To be frank George, i don’t think you have even understood what @swamidass is getting at. I don’t think he has any interest in clubbing evolution with theology. This seems to be why he avoids the label of TE/EC. He seems interested in showing how the current facts of science need not be in conflict with religious claims. esp in connection with a literal Adam. I appreciate his efforts and i have learned a lot from it.

Incidentally, i am also not very interested in presenting theological claims in light of evolution. I prefer using philosophy/other common grounds shared with people.As an additional point, it would be useful to show how belief in evolution does not conflict with belief in God.But its not and should not be the main thrust of any theology connected to Creation IMO.
Ultimately, the authority of Christianity lies in Divine revelation.I don’t view it as inferior to any other authority including Science.
In short, i dont think my approach is very different from that of @swamidass.

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(George) #9

Fantastic, @Ashwin_s,
I think you just helped me win a vague kind of wager with Joshua! Now I owe YOU a steak dinner!

@swamidass… okay… lets just admit you owe me a steak dinner… You’ve been giving this guy some of your special attention… and so whatever you keep saying to @Ashwin_s … CLEARLY it didn’t sink in! And i told you it wouldnt.

Who knows how many OTHER people “read into” your vague rhetorical points whatever the heck they want to believe you are saying !

Maybe you could PM me a more EXPLICIT set of statements to see where you are willing to put a little more OOMPH into your “Elevator Pitch”!

P.s. I’ll bring back a dessert in a foil swan for you, @Ashwin_s!

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(S. Joshua Swamidass) #10

This is true…however…

I am interested in thinking theologically alongside evolution. That is why I have encouraged theologies of nature and of the Genealogical Adam (which @gbrooks9 calls a Dual Creation model). I would not call this “theology in light of science.” Rather I would say it is “science-engaged theology”. That is how we accomplish the goal of showing the two need not be in conflict.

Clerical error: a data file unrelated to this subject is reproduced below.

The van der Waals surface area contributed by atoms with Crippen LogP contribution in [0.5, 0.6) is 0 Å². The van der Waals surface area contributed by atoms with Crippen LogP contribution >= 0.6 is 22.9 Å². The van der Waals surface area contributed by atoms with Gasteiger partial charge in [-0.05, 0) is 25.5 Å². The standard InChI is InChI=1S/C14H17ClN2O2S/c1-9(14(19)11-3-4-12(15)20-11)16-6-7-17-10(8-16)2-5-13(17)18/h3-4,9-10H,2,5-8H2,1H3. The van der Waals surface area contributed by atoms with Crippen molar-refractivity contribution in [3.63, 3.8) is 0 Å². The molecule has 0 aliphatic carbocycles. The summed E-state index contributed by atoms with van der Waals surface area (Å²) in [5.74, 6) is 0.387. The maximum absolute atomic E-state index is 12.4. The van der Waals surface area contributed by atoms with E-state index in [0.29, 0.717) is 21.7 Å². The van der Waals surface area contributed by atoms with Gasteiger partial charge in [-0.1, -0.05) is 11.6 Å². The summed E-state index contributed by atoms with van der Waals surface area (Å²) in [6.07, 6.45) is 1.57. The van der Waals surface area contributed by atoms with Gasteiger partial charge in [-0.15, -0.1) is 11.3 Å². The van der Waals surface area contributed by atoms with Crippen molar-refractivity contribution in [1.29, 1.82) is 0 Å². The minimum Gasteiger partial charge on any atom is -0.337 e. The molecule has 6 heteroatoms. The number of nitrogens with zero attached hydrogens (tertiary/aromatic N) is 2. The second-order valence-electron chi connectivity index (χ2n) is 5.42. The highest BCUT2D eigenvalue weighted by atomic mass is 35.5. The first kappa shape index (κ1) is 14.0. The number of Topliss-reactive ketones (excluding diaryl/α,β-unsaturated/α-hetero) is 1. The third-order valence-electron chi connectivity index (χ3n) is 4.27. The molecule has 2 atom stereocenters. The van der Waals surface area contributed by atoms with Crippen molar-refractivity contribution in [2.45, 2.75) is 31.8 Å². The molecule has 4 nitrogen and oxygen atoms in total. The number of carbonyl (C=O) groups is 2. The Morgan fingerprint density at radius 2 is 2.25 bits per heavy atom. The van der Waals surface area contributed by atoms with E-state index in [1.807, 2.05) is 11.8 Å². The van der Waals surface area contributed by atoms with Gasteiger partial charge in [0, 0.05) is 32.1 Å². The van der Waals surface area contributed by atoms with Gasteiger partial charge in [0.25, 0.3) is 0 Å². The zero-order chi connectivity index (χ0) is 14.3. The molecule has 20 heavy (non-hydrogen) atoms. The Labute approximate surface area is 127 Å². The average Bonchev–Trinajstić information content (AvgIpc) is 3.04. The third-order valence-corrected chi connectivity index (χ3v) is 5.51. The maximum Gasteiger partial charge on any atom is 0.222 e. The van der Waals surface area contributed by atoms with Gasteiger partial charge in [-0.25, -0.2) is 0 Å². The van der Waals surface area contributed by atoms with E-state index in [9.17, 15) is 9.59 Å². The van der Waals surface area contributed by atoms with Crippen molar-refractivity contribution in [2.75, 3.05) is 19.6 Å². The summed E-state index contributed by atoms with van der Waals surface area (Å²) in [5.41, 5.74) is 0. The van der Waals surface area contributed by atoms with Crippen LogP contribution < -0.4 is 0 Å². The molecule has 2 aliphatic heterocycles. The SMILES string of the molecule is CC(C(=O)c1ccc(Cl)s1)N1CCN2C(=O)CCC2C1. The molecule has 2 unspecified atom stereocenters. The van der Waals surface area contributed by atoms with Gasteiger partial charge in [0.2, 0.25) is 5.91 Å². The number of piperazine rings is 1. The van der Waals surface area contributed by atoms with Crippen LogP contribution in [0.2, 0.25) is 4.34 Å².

I think @Ashwin_s is going the right direction, but probably has not seen as much of the work on a Genealogical Adam. Honestly, I am not sure what it means to “clubbing evolution with theology”. What do you think it means?

Someday in the coming months, I hope we can work on our messaging. Part of the challenge is that we have zero budget, zero staff, and a very large amount of activity. This is creating some difficulty as many people are “reading into this” the key parts with which they are identifying. Give me a few months. It is possible things could be on a way to much sharper clarity soon…

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(S. Joshua Swamidass) #11

What does this mean?

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(Ashwin S) #12

I understand this to mean that you don’t want to mix up evolutionary science and theology.
While you are interested in engaging with science from a theological perspective. And investigating areas of compatibility. This will mean you want to genuinely engage with scripture, tradition, hermeneutics etc as a priority in any interpretation. As opposed to giving these a secondary status with respect to current scientific understanding.

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(Daniel Ang) #13

Not all popular scientists have been “scientistic”. Paul Davies, although (I think) not fully Christian, is more friendly towards religion. Freeman Dyson is an actual Christian. There are also tons of Christian scientists who are just seriously doing their work and don’t have time to do popular outreach stuff (if you noticed, people like Dawkins don’t really produce that many scientific papers). I do agree with you, though, that militant atheist scientistic voices have been recently more united and visible in advocating their stance in the public arena compared to Christian ones (Dawkins, Coyne, Carroll, PZ Myers, Stenger, Hawking, Neil DeGrasse Tyson, etc.).